Article

Social Learning and Crime

Emily J. Salisbury

in The Oxford Handbook of Criminological Theory

Published in print November 2012 | ISBN: 9780199747238
Published online December 2012 | | DOI: http://dx.doi.org/10.1093/oxfordhb/9780199747238.013.0006

Series: Oxford Handbooks

 Social Learning and Crime

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This article explores the link between social learning and crime by focusing on social learning theories developed by clinical psychologists based on correctional rehabilitation and developmental behavioral psychology. After providing an overview of Edwin Sutherland's differential association theory and its sociological extension to social learning theory by Ronald Akers, the article examines the contributions of Don Andrews and James Bonta—Canadian psychologists who use a social psychological framework to explain criminal behavior and provide a treatment model of correctional intervention on the basis of psychological principles. It also considers a second psychological perspective on the development and maintenance of childhood aggression, focusing on the work of Gerald Patterson and his colleagues at the Oregon Social Learning Center. Finally, the article argues that given the wide empirical support for psychologically-focused social learning perspectives, social learning theory offers a more plausible explanation for criminal behavior than currently assumed.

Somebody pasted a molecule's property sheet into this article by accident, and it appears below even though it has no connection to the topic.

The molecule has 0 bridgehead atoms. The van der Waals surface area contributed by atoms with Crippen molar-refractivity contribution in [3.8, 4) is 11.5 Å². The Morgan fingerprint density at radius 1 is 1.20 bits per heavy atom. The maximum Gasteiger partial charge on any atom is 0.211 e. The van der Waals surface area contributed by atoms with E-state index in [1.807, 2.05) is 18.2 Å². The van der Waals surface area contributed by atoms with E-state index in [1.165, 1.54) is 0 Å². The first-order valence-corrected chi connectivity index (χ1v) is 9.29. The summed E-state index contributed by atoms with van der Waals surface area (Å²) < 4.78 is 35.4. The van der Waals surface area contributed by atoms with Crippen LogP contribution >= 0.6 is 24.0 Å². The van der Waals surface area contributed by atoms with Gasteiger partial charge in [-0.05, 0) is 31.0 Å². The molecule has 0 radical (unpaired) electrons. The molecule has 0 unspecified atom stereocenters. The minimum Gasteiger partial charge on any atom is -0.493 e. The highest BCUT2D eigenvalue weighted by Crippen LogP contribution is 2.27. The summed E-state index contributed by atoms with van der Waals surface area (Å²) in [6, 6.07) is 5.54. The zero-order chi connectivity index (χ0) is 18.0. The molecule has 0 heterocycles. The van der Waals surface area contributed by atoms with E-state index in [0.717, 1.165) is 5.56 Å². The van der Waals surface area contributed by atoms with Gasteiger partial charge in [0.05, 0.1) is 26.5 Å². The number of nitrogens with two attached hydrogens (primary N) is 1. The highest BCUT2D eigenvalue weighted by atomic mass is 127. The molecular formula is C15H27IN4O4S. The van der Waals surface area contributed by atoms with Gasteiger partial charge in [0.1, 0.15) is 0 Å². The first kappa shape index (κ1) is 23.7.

Keywords: social learning; crime; criminal behavior; social learning theory; correctional rehabilitation; developmental behavioral psychology; Ronald Akers; Edwin Sutherland; differential association theory; childhood aggression

Article.  6752 words. 

Subjects: Criminology and Criminal Justice ; Theories of Crime

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